Thousands of students in Boston who are not proficient in English will be entitled to language assistance under an agreement between the city’s public schools and the U.S. Department of Justice, Reuters reports. An investigation by the government found the Boston public school system had failed to accurately assess or provide for the language needs of certain students as required by law. As a result of the settlement, more than 4,000 students who were inappropriately characterized as having opted out of English Language Learner services now will be provided with the courses, instruction, and materials needed to help them meet curriculum standards, and about 4,300 students who were improperly identified as non-ELL students will, for the first time, be offered ELL services. Under the settlement, the Boston Public Schools also agreed to assess the English proficiency of an estimated 7,000 students not previously tested in all four language domains of listening, speaking, reading, and writing…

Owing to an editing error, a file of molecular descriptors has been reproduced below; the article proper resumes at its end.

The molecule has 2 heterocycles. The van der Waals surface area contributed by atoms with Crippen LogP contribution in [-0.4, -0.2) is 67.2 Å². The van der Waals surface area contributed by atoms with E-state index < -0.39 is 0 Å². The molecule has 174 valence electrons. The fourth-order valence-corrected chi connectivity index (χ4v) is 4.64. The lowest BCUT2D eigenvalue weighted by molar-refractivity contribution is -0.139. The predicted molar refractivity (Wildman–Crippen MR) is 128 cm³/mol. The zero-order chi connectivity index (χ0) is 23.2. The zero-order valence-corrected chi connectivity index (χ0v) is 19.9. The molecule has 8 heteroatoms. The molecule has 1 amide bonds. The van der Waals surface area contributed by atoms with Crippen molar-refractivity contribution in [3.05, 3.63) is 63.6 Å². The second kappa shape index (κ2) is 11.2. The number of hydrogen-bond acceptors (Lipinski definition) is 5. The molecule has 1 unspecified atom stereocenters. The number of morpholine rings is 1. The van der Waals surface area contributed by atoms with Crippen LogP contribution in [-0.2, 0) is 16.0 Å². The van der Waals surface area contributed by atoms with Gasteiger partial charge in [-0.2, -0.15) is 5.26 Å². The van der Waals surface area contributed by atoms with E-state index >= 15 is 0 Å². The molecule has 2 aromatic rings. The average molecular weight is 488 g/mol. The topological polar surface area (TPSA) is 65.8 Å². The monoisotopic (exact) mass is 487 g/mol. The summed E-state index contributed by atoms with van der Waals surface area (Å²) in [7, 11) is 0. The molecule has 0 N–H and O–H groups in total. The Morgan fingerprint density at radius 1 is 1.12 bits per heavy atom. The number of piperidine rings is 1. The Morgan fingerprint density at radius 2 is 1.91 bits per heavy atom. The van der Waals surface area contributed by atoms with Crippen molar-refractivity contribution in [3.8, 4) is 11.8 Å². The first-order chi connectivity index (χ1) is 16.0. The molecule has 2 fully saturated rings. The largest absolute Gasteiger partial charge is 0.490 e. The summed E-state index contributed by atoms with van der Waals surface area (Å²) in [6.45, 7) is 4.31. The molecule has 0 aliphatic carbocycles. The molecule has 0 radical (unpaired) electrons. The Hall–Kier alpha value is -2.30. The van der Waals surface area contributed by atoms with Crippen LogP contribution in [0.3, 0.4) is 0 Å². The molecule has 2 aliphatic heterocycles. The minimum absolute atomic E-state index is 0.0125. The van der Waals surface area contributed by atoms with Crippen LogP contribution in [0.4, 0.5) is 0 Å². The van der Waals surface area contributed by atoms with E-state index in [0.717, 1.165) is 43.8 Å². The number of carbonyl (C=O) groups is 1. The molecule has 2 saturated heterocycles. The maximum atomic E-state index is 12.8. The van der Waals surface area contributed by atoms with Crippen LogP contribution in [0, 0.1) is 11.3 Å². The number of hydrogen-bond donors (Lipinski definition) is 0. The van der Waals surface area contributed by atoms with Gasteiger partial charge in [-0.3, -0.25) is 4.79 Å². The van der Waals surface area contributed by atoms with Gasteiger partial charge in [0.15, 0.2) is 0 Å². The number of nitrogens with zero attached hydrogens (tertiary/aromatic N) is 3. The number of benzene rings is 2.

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Laura Ascione

Laura Ascione is the Managing Editor, Content Services at eSchool Media. She is a graduate of the University of Maryland's prestigious Philip Merrill College of Journalism. When she isn't wrangling her two children, Laura enjoys running, photography, home improvement, and rooting for the Terps. Find Laura on Twitter: @eSN_Laura